Professor Posnock is a brilliant man. He is a terrible lecturer, though. His lectures were completely disjointed and it seemed as if he would rather be doing anything else besides teaching this course. We didn't even get a complete syllabus until the third week of classes. He also assigned papers seemingly out of the blue and allowed 5-7 days to complete them, always over holidays, (Fall Break and Thanksgiving). He is the kind of professor that has spent so much time with the works assigned that his knowledge actually gets in the way of teaching. If you pay close attention to everything he says you can glean some themes, but, honestly, my education was not enriched by this course. I just wanted to get through this class and took very little away about the subject. Also, I am an English Major, so I think this is the worst possible literature class for anyone looking to fulfill core requirements. Like many have said, I am sure his seminars are very rewarding, but this lecture course was virtually useless.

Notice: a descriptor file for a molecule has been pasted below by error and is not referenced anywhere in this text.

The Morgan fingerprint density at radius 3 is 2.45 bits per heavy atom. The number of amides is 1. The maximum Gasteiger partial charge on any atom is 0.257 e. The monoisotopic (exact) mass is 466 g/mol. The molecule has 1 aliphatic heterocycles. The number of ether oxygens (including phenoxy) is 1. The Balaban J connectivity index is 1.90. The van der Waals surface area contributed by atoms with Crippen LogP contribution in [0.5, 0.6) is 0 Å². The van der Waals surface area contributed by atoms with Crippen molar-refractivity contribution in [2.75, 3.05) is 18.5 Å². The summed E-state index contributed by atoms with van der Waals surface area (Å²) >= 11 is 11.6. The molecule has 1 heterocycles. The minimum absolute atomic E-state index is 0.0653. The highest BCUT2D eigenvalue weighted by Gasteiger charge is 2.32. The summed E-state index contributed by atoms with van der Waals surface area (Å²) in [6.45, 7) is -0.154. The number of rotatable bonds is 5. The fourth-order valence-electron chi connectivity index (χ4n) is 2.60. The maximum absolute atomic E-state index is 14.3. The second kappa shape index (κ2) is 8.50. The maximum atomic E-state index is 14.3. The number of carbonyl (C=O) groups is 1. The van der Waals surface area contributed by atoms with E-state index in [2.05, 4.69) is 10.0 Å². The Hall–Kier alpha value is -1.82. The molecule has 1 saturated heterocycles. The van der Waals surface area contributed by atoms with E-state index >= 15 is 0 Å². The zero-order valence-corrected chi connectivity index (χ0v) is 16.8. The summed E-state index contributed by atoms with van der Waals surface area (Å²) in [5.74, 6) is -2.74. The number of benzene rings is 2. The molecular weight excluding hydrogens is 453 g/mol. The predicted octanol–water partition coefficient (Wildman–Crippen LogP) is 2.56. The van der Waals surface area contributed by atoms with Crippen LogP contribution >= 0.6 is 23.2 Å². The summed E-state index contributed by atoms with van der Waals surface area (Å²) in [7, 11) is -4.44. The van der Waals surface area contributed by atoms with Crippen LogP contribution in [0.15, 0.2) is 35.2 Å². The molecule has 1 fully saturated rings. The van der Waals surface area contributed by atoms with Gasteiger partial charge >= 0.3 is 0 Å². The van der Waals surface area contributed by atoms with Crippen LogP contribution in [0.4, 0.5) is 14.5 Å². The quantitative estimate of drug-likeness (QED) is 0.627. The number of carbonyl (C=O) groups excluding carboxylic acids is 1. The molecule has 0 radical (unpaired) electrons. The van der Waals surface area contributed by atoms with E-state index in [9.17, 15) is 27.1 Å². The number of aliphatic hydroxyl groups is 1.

Professor Posnock was way too hands off, and frankly, seemed like he didn't want to be teaching the class. Most people had no idea what was going on in the class or even what book we were reading because we were going off a vague, undated syllabus that wasn't in any sort of recognizable order. He was completely unapproachable, condescending and seemed to have no regard for his students as people with lives and would refuse to answer emails and assigned us long essays with only 3 days to do them, often over a holiday (Thanksgiving). His distance was very discouraging of enthusiasm for the course. The TAs seemed nearly as intimidated and clueless as to what was going on in the class as the students were, and yet graded the papers harshly with no explanation of what they were looking for in the first place. That said, Professor Posnock is unbelievably eloquent and his lectures were very interesting, in spite of the fact that it was often obvious he didn't prepare for them. Also, the readings assigned were admittedly all masterpieces, but the study we did of the books was almost entirely about content and the biography of the author and had almost nothing to do with style or literary analysis. Often it seemed like he hadn't even attempted a lecture plan and was filling up space with reading pages and pages of the text aloud and reciting interesting but relatively useless facts about what the author liked to do for fun in college. Professor Posnock seems like he could be a great professor in a seminar setting of his own choice and creation, but he did not want to be teaching this class and took it out on the students.